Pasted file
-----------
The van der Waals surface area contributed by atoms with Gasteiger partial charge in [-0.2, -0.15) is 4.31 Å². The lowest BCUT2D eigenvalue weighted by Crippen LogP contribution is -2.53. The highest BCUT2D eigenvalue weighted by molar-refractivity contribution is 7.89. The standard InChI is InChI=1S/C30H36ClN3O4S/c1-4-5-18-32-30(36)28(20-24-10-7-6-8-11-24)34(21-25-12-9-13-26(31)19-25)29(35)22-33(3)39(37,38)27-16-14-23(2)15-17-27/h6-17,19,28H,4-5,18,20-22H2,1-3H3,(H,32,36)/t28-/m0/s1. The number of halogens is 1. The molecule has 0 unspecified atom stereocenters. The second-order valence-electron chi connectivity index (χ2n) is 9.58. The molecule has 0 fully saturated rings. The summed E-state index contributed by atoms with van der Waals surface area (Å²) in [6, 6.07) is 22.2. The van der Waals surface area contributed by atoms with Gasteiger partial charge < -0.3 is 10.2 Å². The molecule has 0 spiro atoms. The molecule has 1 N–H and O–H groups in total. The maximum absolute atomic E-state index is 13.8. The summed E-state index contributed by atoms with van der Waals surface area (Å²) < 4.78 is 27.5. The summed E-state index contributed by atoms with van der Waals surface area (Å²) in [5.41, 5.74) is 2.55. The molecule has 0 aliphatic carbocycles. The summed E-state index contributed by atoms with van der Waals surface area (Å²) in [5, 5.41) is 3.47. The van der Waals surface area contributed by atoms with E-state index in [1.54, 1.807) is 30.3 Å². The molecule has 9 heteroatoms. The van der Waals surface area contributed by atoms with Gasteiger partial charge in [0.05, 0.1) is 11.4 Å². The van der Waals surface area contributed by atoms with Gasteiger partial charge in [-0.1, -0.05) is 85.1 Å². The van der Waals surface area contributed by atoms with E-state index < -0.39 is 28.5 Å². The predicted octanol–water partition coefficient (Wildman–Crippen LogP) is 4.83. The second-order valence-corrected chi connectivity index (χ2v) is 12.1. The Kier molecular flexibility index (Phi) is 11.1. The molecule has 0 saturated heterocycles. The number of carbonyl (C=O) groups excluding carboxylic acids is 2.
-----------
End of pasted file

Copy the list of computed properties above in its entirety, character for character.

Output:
The van der Waals surface area contributed by atoms with Gasteiger partial charge in [-0.2, -0.15) is 4.31 Å². The lowest BCUT2D eigenvalue weighted by Crippen LogP contribution is -2.53. The highest BCUT2D eigenvalue weighted by molar-refractivity contribution is 7.89. The standard InChI is InChI=1S/C30H36ClN3O4S/c1-4-5-18-32-30(36)28(20-24-10-7-6-8-11-24)34(21-25-12-9-13-26(31)19-25)29(35)22-33(3)39(37,38)27-16-14-23(2)15-17-27/h6-17,19,28H,4-5,18,20-22H2,1-3H3,(H,32,36)/t28-/m0/s1. The number of halogens is 1. The molecule has 0 unspecified atom stereocenters. The second-order valence-electron chi connectivity index (χ2n) is 9.58. The molecule has 0 fully saturated rings. The summed E-state index contributed by atoms with van der Waals surface area (Å²) in [6, 6.07) is 22.2. The van der Waals surface area contributed by atoms with Gasteiger partial charge < -0.3 is 10.2 Å². The molecule has 0 spiro atoms. The molecule has 1 N–H and O–H groups in total. The maximum absolute atomic E-state index is 13.8. The summed E-state index contributed by atoms with van der Waals surface area (Å²) < 4.78 is 27.5. The summed E-state index contributed by atoms with van der Waals surface area (Å²) in [5.41, 5.74) is 2.55. The molecule has 0 aliphatic carbocycles. The summed E-state index contributed by atoms with van der Waals surface area (Å²) in [5, 5.41) is 3.47. The van der Waals surface area contributed by atoms with E-state index in [1.54, 1.807) is 30.3 Å². The molecule has 9 heteroatoms. The van der Waals surface area contributed by atoms with Gasteiger partial charge in [0.05, 0.1) is 11.4 Å². The van der Waals surface area contributed by atoms with Gasteiger partial charge in [-0.1, -0.05) is 85.1 Å². The van der Waals surface area contributed by atoms with E-state index < -0.39 is 28.5 Å². The predicted octanol–water partition coefficient (Wildman–Crippen LogP) is 4.83. The second-order valence-corrected chi connectivity index (χ2v) is 12.1. The Kier molecular flexibility index (Phi) is 11.1. The molecule has 0 saturated heterocycles. The number of carbonyl (C=O) groups excluding carboxylic acids is 2.